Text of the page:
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Wednesday, December 26


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#1 dirac

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Posted 26 December 2012 - 11:50 AM

Musings on "The Nutcracker" from Anne Applebaum for Slate.

There are, of course, other ways to deal with the production. In Russia, the focus is on the extraordinarily athletic dancers. I once saw Mikhail Baryshnikov dance the Nutcracker and still remember how he leapt into the air and appeared to hang there for several seconds. The Polish version, at least the one we saw last week, provides extraordinary sets, gorgeous costumes, and a plot revolving around a magic lantern that all of the characters enter, somehow, to dance out that long second act.


But while the ballet can be designed and choreographed in different ways, the audience never changes. Wherever and whenever I've seen the Nutcracker, it's always at Christmastime, and it's always in a theater filled with children. Many of the little girls, whether in Warsaw or Washington, are wearing velvet dresses.....



#2 dirac

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Posted 26 December 2012 - 11:52 AM

Video games have a lot in common with ballet, suggests Chris Suellentrop in The New York Times' blog.

Ballet is, in the words of Homans, “full of emotions and the feelings that come with music and movement.” And so are games. Ballet straddles the world of music, literature, art and performance. And so do games. And much like the way video games have struggled to separate themselves from sports, board games and toys, early ballet struggled to separate itself from music; dance was not seen as a distinct art form. Yet its earliest practitioners hoped to “create a new kind of spectacle,” one that “would harmonize dance, music, and language into a measured whole.” Replace dance with “movement,” sprinkle in a dash of cinematography and that sounds a lot like some game developers I’ve met.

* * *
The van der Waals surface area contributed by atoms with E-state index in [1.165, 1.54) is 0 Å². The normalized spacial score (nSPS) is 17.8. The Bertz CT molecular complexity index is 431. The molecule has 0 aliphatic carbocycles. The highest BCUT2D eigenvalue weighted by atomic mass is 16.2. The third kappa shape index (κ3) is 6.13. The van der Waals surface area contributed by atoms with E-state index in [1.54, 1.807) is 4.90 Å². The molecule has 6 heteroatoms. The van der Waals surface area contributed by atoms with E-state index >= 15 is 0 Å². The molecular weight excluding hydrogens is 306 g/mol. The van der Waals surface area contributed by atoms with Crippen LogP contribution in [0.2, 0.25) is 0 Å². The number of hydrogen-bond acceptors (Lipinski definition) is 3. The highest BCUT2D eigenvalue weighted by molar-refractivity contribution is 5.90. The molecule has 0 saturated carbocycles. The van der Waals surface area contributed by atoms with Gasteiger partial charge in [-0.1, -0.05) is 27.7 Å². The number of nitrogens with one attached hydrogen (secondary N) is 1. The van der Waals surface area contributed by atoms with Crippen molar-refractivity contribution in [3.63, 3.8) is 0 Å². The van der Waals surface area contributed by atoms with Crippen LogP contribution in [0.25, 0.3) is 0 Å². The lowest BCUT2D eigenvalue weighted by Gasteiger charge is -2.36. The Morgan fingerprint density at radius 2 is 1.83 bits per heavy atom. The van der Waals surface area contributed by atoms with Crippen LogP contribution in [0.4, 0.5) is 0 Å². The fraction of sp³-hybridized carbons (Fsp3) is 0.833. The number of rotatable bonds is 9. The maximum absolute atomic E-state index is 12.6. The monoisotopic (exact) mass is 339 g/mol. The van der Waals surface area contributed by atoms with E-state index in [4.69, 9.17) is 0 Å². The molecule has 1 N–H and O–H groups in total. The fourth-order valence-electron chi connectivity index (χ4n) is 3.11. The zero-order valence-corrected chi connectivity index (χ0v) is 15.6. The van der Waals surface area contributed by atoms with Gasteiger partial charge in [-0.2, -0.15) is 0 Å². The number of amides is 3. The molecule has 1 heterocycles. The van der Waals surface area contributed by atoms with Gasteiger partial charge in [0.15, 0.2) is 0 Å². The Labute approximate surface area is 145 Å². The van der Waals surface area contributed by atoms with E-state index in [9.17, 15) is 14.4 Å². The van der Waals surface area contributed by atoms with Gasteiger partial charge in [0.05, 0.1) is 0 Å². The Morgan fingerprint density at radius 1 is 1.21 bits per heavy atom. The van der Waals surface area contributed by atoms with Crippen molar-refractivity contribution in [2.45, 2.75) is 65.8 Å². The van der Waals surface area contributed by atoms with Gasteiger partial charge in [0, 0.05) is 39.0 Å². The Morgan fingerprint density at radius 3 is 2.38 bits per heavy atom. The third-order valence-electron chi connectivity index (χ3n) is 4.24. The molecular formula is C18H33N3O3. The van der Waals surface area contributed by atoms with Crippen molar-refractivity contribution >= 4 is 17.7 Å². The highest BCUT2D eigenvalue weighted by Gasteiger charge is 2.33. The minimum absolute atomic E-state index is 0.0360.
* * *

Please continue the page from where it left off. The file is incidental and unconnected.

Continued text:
#3 dirac

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Posted 26 December 2012 - 11:54 AM

A review of Les Ballets Trockadero de Monte Carlo by Robert Johnson in The Star-Ledger.

The divertissement from “Laurencia” appears on the first of two programs, a showcase for powerhouse dancers created in 1939 but making its American debut only now. As with “The Flames of Paris,” it will take a visit by authentic Bolshoi stars before a mainstream company like American Ballet Theatre notices this Spanish-flavored gem. In the meantime, the Trocks offer us their own, demented version—faithful to the most difficult steps, yet artificially sweetened and subtly twisted out of shape.



#4 dirac

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Posted 26 December 2012 - 11:57 AM

The Canadian Ballet Youth Ensemble sells the Tivoli Theater, a former vaudeville house.

Diamante, speaking on a guarantee of anonymity for the buyer until due diligence is completed at the end of January says, “It’s a sweet deal that will be good for everyone.”

Diamante rescued the building from the wrecker’s ball purchasing it for her CBYE dance company, from the Sniderman family, previous owners, for $2. Since then her organization has spent considerable sums making necessary repairs to keep the building sustainable.



#5 dirac

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Posted 26 December 2012 - 11:59 AM

The Feijoo sisters talk about work and family. Video.